Heini Pensar perhekuva Australia

Family-Friendly Research Exchange Makes the Trip Purposeful for Children

in English

“Let’s make it happen,” I heard myself saying as I ended a call with the coordinator of the OpenInnoTrain project last summer. We had just discussed my opportunity to participate in a research exchange at RMIT University in Melbourne. My dissertation, which examines work-life balance of employees, was about to be completed, and I was invited to present my research findings in Australia, a leading country in the field. After the call, a series of arrangements began.

The University of Vaasa encourages students and employees to participate in international exchanges. Above new experiences, the goals of the exchange usually include building an international network, meeting experts in one’s field of research, and representing our country’s research. However, there was one issue in my case: I am a mother of five young children, and leaving them for more than two months was out of the question. Yet, I was encouraged to go, and I received support for the arrangements from colleagues both in Finland and Australia.

Family Finland packing

In addition to my own career development, I wanted to ensure that the two-month trip to Australia would also provide a learning experience for my children. Since the time was relatively short, it did not make sense to arrange school or daycare placements for them, but we had to find other ways to make the trip rewarding for the whole family.

We arranged with the schools of the children in fourth and seventh grades for distance learning during our trip. Their schools tailored assignments so that they could be integrated into our travel experiences. In art classes, they would draw the Melbourne skyline and Aboriginal art, in history class they would visit museums, and in home economics, they were to explore local food ingredients and prepare dishes from them. Our children also participated in the “Day in an Australian School” program at Girton Grammar School in the city of Bendigo. This mean that preschool and school-age children got to participate in a regular school day in Australia and tell Australian children about their own Swedish-Finnish school and culture.

We received some funding for English learning and the children’s hobbies. Our daughter was able to continue her skating hobby at a local ice rink, and our local English teacher planned activities that particularly support the language learning of the four-year-old twins. Prior to our trip, I engaged in building network in social media groups for mothers and families, and for instance we found childcare help through the network of Finns in Australia.

Thanks to this support, I have been able to focus on achieving my own goals during my research exchange. I have met local and international entrepreneurs and influencers and presented my research to them. I have also benchmarked local teaching and facilities especially for students who experience learning difficulties, both secondary and university levels. Meanwhile, my spouse has been working in Australia.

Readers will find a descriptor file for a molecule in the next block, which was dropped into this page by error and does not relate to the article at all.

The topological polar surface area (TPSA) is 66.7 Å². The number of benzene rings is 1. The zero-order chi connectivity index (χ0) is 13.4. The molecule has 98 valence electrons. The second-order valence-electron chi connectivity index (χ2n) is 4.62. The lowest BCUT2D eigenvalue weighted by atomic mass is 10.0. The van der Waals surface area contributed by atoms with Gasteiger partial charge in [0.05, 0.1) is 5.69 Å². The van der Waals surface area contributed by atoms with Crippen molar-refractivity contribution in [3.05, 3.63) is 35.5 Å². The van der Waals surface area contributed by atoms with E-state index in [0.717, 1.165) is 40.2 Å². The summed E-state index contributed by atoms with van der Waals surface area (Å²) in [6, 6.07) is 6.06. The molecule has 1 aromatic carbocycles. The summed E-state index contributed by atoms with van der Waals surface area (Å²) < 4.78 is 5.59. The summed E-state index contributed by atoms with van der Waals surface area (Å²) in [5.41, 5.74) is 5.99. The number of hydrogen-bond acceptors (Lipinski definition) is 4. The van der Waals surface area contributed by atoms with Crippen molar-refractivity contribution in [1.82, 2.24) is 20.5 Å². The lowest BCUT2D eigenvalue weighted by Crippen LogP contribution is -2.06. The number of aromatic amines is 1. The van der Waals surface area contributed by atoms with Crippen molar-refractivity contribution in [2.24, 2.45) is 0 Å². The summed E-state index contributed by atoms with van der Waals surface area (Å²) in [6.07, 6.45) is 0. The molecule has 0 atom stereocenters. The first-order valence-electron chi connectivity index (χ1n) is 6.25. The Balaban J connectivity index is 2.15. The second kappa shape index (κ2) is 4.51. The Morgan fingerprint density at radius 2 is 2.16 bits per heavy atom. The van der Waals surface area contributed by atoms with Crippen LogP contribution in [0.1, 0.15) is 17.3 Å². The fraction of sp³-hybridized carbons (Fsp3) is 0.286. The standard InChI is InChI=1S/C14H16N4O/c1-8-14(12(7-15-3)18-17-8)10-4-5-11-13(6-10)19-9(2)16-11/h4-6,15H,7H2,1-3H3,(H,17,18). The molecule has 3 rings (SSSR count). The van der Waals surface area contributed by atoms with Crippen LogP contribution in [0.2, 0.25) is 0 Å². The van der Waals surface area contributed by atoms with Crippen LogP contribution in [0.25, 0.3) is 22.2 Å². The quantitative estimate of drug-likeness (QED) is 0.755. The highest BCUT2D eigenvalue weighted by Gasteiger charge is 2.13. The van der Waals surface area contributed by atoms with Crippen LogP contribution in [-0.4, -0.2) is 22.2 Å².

Australia is a very family-friendly country. Traveling with children has been made easy: during flights, we received help with transitions, and families were directed to a prioritized queue during passport control. Restaurants warmly welcome children, and it is not uncommon for a child to eat free with an adult. Also, in many places, such as zoos and museums, children have free admission. Playgrounds are neat, well-maintained, and securely fenced, and best of all – there are heaps of them!

Arranging accommodation, however, was challenging due to our large family size. We settled in a suburb along the metro line, which facilitated travel to the city centre. Our first choice of residential area turned out to be restless, but Airbnb immediately helped us with relocation. A large city accommodates a variety of areas, and it is important to seek advice from locals when choosing where to live.

Children Heini Pensar

Based on experienced from our short-term exchange, I believe our family would also manage a longer exchange. I encourage other students and researchers to consider a shorter exchange with the family. Typically, short-term exchange programs do not fund family travel, but other types of funding are available. This requires some time invested in familiarizing with funders, but it is worth the effort to investigate. The key to success is setting objectives for each family members and thereafter it is easier to seek funding to support these goals. The goals for our children, for example, included acquiring English skills, familiarizing with the local culture and history, establishing international friendships, and representing Swedish-Finnish culture in local schools. I believe that the experience in Australia has been unique and eye-opening for our children and will permanently change their perception of the environment and cultures to be more open.

Heini Pensar


PhD Heini Pensar
University lecturer, Programme manager
for Master’s programme in Business Development
Human Resource Management
University of Vaasa


EU Horizon 2020, Svenska kulturfonden, OpenInnoTrain, Liikesivistysrahasto, Vakuutustiedon kehittämissäätiö




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